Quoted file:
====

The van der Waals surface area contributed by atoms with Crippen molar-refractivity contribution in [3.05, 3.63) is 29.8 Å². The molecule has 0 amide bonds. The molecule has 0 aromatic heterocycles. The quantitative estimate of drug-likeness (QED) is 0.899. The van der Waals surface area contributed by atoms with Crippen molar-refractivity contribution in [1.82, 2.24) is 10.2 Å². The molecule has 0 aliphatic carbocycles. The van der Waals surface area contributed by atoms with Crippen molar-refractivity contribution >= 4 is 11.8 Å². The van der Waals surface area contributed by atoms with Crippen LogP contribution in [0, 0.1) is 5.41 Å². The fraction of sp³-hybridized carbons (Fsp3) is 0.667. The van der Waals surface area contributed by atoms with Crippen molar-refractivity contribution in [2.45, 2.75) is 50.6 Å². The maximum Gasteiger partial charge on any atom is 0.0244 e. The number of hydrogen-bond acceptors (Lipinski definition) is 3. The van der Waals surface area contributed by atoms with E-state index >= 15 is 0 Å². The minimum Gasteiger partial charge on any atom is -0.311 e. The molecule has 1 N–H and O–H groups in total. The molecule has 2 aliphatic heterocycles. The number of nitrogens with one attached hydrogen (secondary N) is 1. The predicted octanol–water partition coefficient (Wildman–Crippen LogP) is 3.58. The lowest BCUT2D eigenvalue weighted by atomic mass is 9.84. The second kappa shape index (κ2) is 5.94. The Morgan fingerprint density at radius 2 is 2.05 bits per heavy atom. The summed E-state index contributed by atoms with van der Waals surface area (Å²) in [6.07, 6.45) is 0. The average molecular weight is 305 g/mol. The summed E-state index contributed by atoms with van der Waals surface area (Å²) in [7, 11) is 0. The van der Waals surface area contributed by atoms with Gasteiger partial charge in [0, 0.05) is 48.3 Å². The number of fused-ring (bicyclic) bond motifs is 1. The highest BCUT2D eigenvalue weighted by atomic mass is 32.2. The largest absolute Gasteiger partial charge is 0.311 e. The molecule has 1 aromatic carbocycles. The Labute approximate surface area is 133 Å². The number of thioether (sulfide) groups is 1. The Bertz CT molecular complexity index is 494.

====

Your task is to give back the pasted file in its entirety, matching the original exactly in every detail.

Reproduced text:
The van der Waals surface area contributed by atoms with Crippen molar-refractivity contribution in [3.05, 3.63) is 29.8 Å². The molecule has 0 amide bonds. The molecule has 0 aromatic heterocycles. The quantitative estimate of drug-likeness (QED) is 0.899. The van der Waals surface area contributed by atoms with Crippen molar-refractivity contribution in [1.82, 2.24) is 10.2 Å². The molecule has 0 aliphatic carbocycles. The van der Waals surface area contributed by atoms with Crippen molar-refractivity contribution >= 4 is 11.8 Å². The van der Waals surface area contributed by atoms with Crippen LogP contribution in [0, 0.1) is 5.41 Å². The fraction of sp³-hybridized carbons (Fsp3) is 0.667. The van der Waals surface area contributed by atoms with Crippen molar-refractivity contribution in [2.45, 2.75) is 50.6 Å². The maximum Gasteiger partial charge on any atom is 0.0244 e. The number of hydrogen-bond acceptors (Lipinski definition) is 3. The van der Waals surface area contributed by atoms with E-state index >= 15 is 0 Å². The minimum Gasteiger partial charge on any atom is -0.311 e. The molecule has 1 N–H and O–H groups in total. The molecule has 2 aliphatic heterocycles. The number of nitrogens with one attached hydrogen (secondary N) is 1. The predicted octanol–water partition coefficient (Wildman–Crippen LogP) is 3.58. The lowest BCUT2D eigenvalue weighted by atomic mass is 9.84. The second kappa shape index (κ2) is 5.94. The Morgan fingerprint density at radius 2 is 2.05 bits per heavy atom. The summed E-state index contributed by atoms with van der Waals surface area (Å²) in [6.07, 6.45) is 0. The average molecular weight is 305 g/mol. The summed E-state index contributed by atoms with van der Waals surface area (Å²) in [7, 11) is 0. The van der Waals surface area contributed by atoms with Gasteiger partial charge in [0, 0.05) is 48.3 Å². The number of fused-ring (bicyclic) bond motifs is 1. The highest BCUT2D eigenvalue weighted by atomic mass is 32.2. The largest absolute Gasteiger partial charge is 0.311 e. The molecule has 1 aromatic carbocycles. The Labute approximate surface area is 133 Å². The number of thioether (sulfide) groups is 1. The Bertz CT molecular complexity index is 494.